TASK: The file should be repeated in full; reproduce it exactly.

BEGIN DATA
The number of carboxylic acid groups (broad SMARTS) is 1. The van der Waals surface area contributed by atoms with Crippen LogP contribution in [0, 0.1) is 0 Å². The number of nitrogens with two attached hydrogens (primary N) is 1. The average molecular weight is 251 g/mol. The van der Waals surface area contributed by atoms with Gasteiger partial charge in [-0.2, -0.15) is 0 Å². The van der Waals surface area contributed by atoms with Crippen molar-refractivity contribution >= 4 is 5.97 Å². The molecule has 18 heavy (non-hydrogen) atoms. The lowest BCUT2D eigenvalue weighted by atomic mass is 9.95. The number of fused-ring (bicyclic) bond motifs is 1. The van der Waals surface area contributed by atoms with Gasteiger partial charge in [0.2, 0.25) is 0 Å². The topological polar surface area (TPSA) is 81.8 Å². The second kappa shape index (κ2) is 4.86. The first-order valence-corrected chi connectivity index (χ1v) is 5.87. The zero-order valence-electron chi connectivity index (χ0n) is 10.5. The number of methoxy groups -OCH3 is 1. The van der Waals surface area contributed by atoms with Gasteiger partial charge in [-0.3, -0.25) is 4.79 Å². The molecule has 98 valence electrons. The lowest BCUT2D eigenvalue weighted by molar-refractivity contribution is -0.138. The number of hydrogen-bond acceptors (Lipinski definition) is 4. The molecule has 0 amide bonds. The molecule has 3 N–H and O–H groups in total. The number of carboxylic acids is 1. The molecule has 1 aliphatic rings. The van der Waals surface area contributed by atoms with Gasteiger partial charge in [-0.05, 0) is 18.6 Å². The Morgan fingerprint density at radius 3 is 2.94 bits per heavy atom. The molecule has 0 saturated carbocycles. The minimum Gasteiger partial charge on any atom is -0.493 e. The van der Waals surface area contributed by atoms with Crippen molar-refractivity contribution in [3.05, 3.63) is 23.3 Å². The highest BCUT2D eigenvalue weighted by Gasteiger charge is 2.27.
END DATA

The number of carboxylic acid groups (broad SMARTS) is 1. The van der Waals surface area contributed by atoms with Crippen LogP contribution in [0, 0.1) is 0 Å². The number of nitrogens with two attached hydrogens (primary N) is 1. The average molecular weight is 251 g/mol. The van der Waals surface area contributed by atoms with Gasteiger partial charge in [-0.2, -0.15) is 0 Å². The van der Waals surface area contributed by atoms with Crippen molar-refractivity contribution >= 4 is 5.97 Å². The molecule has 18 heavy (non-hydrogen) atoms. The lowest BCUT2D eigenvalue weighted by atomic mass is 9.95. The number of fused-ring (bicyclic) bond motifs is 1. The van der Waals surface area contributed by atoms with Gasteiger partial charge in [0.2, 0.25) is 0 Å². The topological polar surface area (TPSA) is 81.8 Å². The second kappa shape index (κ2) is 4.86. The first-order valence-corrected chi connectivity index (χ1v) is 5.87. The zero-order valence-electron chi connectivity index (χ0n) is 10.5. The number of methoxy groups -OCH3 is 1. The van der Waals surface area contributed by atoms with Gasteiger partial charge in [-0.3, -0.25) is 4.79 Å². The molecule has 98 valence electrons. The lowest BCUT2D eigenvalue weighted by molar-refractivity contribution is -0.138. The number of hydrogen-bond acceptors (Lipinski definition) is 4. The molecule has 0 amide bonds. The molecule has 3 N–H and O–H groups in total. The number of carboxylic acids is 1. The molecule has 1 aliphatic rings. The van der Waals surface area contributed by atoms with Gasteiger partial charge in [-0.05, 0) is 18.6 Å². The Morgan fingerprint density at radius 3 is 2.94 bits per heavy atom. The molecule has 0 saturated carbocycles. The minimum Gasteiger partial charge on any atom is -0.493 e. The van der Waals surface area contributed by atoms with Crippen molar-refractivity contribution in [3.05, 3.63) is 23.3 Å². The highest BCUT2D eigenvalue weighted by Gasteiger charge is 2.27.